Feeling grateful this Thanksgiving? Share your stories with cleveland.com

November 20, 2018

Feeling grateful this Thanksgiving? Share your stories with cleveland.com

CLEVELAND, Ohio -- Feeling world weary this Thanksgiving?

We can’t blame you. Fall in Cleveland has been plain rain and cold since the heat evaporated in October. We’ve been battered by bad news -- California wildfires, mass shootings and gruesome deaths in our own community -- and divided by politics, from the Brett Kavanaugh hearings to the midterm elections.

A September poll by Penn State University’s McCourtney Institute for Democracy found that “Americans are both polarized and intense in their feelings.”

The Mood of the Nation Poll has been tracking the overall mood of Americans since June 2016, poll director Eric Plutzer said in an email. “More than anything else, Americans are angry – at the political system, at specific politicians, and at each other.”

But Thanksgiving has a way of uniting Americans -- in gratitude and history.

We all know about the Pilgrims and Native Americans. But Abraham Lincoln proclaimed the first national, annual Thanksgiving in 1863, in the midst of Civil War.

Take that, national bad mood.

So let’s embrace Thanksgiving. Being grateful makes you happier, according to studies.

Take it from the Harvard Business Review: “Gratitude is strongly and consistently associated with greater happiness. Gratitude helps people feel more positive emotions, relish good experiences, improve their health, deal with adversity, and build strong relationships.”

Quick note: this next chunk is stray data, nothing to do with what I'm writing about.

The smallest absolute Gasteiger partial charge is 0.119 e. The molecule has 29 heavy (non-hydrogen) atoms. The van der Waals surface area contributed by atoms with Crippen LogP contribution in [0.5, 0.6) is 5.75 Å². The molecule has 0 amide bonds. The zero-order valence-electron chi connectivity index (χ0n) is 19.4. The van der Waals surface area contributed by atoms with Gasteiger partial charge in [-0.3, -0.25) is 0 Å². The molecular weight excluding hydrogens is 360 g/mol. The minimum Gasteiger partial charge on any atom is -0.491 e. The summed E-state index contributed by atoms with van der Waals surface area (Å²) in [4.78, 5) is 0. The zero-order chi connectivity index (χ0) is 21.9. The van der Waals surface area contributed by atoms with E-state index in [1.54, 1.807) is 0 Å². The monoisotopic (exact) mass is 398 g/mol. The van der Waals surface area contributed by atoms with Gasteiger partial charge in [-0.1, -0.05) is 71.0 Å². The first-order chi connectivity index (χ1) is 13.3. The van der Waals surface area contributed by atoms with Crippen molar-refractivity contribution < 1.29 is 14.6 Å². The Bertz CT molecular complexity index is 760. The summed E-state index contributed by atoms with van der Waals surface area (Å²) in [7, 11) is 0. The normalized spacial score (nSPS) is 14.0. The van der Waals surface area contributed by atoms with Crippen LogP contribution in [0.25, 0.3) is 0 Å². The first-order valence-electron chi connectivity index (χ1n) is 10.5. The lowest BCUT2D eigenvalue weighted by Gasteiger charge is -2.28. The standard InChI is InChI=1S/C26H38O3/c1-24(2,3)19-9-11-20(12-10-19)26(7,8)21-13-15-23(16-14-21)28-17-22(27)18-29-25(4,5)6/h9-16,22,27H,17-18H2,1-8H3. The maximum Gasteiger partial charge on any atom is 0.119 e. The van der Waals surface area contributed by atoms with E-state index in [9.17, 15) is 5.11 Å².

You don’t have to go around the Thanksgiving table all naming your blessings, if that’s not your thing. You can replay past positive memories in your mind, recognize your present good fortune and take a positive outlook for the future.

A few ideas to increase gratitude this holiday season, especially in kids.

Thanksgiving offers relief from politics, and depressing news. “The Mood of the Nation Poll finds that many angry Americans simply want to take a break and be distracted by a hobby, a good book, or socializing,” Plutzer said. “And for that, nothing is better than a Thanksgiving escape with friends and loved ones!”

So what are you grateful for this holiday season? Share a story, a memory, an essay, or a thought with cleveland.com, through the form below, and we’ll publish the best on Thanksgiving Day.

Tell us a new business that makes you happy, or the neighbor who raked your leaves, or the incredible school performance you just saw, or the adorable thing your grandkid just did for you.

A few things I’m thankful for, to get you started:

The new “Hamilton” song drop today, with Lin Manuel singing about a new nation that sounds a lot like our own: “We fight like a marriage. Then share the same carriage.” As well as an assortment of Broadway hits I like to belt out in my car.My family. I know it’s trite. It’s a given. But we shouldn’t take for granted the people who created and molded us, and those who share our daily lives, from the morning bus stop struggle to bedtime snuggles. I mean, how can you get any better than a grinning 8-year-old boy building a Hot Wheel city in your living room? I asked him why not his own room. His response: “It’s too messy.”Friends. Again, duh. That’s why Americans (or at least American sitcoms) came up with “Friendsgiving.” But you can’t underestimate the richness they bring to our lives, from dramatic debriefings to let-it-loose laughs. I’m so grateful that on my 6 a.m. Monday morning runs, I get to talk to my best friend in Georgia, on her way to work. Books. They are my escape, my entertainment, my wind-down every night. Audiobooks are my new kick. Currently I’m reading “Secrets of Happy Families” by Bruce Feller and “Ohio” by Stephen Markley. I’m learning from both.

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